It may already be clear that it's my go-to choice when debating a stack for a green field projects, but what exactly is the reasoning behind that default? There is a bunch of reasons that make it great for new projects, but two I consider most import are: it's almost a plug and play solution that can extend almost any environment you are currently working in and the fact that it democratizes app development (especially the mysterious lands of backend & networks).
What do I mean by democratization?
There is a bunch of way to deploy a new web application, but good luck finding something with a lower entry cost than serverless. It's equally easy to launch a new FE project working with it as it is to create a CRUD. You can run crons, background jobs, trigger events, write webhooks - it encompasses most of the ways you can do web development these days. Besides that it's not language dependant, fits in nicely with other trends (hey microservices) and comes packed amazing open source tooling abstracting the heavy stuff away. That means most anyone can start doing serverless development if they know how to code, it saves you a lot of knowledge overhead (but comes with it's own specific trivia domain - read on to learn more).
My top 4 reasons for serverless to be the first suggestions when starting a new project are:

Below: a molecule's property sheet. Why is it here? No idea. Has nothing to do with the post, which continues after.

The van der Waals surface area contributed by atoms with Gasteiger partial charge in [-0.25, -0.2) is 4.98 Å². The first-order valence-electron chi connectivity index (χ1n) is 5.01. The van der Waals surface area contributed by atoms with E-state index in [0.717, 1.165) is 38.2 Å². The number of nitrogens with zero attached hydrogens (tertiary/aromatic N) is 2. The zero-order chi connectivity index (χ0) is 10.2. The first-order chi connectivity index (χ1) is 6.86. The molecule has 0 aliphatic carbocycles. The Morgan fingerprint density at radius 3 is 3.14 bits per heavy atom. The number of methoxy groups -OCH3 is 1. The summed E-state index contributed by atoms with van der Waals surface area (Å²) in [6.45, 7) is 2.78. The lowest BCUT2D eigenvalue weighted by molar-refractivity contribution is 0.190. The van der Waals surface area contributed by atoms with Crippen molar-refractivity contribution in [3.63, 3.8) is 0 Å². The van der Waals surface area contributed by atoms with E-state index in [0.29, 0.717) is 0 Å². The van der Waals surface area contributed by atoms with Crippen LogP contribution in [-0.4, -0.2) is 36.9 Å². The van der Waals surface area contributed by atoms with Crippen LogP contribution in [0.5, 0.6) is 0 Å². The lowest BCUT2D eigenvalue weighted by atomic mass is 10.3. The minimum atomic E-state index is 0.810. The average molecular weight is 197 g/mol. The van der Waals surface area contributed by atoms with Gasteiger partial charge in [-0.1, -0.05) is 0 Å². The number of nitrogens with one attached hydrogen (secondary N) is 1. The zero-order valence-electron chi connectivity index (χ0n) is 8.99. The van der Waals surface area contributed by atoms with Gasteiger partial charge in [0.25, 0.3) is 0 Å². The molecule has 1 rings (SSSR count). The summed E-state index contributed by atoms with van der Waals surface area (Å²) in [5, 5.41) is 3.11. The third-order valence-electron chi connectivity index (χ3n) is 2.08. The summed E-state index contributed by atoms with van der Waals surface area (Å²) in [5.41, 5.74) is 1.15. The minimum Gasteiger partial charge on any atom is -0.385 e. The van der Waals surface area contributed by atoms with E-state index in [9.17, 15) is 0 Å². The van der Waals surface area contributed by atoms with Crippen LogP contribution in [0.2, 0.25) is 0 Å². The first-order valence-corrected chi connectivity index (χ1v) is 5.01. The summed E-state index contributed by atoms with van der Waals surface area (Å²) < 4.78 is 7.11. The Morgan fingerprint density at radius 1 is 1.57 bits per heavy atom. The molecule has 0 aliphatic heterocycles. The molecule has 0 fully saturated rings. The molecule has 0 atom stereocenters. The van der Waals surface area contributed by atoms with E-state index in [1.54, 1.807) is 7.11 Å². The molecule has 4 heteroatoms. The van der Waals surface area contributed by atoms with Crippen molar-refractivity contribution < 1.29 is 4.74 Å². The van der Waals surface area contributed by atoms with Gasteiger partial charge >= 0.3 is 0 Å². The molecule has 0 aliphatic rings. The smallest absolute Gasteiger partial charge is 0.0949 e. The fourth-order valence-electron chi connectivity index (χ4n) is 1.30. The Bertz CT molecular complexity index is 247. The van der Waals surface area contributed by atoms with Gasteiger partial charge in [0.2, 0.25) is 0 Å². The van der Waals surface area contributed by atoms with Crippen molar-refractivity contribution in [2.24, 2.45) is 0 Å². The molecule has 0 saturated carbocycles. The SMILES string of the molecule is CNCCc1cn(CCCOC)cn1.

- Less operations overhead
If you use a framework like Serverless (or anything else that let's you keep your environments in code), you will not spend eons configuring the networks, VPCs and all the other resources just to expose a bunch of endpoints.
You will not have to think much about scaling & instance sizes as most of the solutions you can use will autoscale depending on the demand - even when the usage of your application spiker here an there, there is hardly any planning you have to do for that. Most of us rarely think about that, but ask anyone working in high traffic e-commerce about their preparations for Black Friday or the Christmas season - they have proper plans of upscaling their VPSs to accommodate the higher than usual traffic.
Most of the ops work, moves onto the development team - meaning less coordination between different teams. Admittedly doing this properly has some upfront cost - creating a separate deployment account for each app and possibly stage of the application with IAM permissions that cause a headache of a lot of the cloud security tribe.
- Focus on feature delivery vs the meta-craft / reinventing the wheel:
It's not the point of what we're doing to write state of the art pipelines. It's not the point to write functional only solutions too clever for most other than author to comprehend, follow and modify. It's not the point to try new frameworks and find new ways to solve the CRUD problems. The point is iterating quickly, bringing value and cutting down on the cost of doing all that in the process.
- Smaller teams can accomplish way more when working with serverless: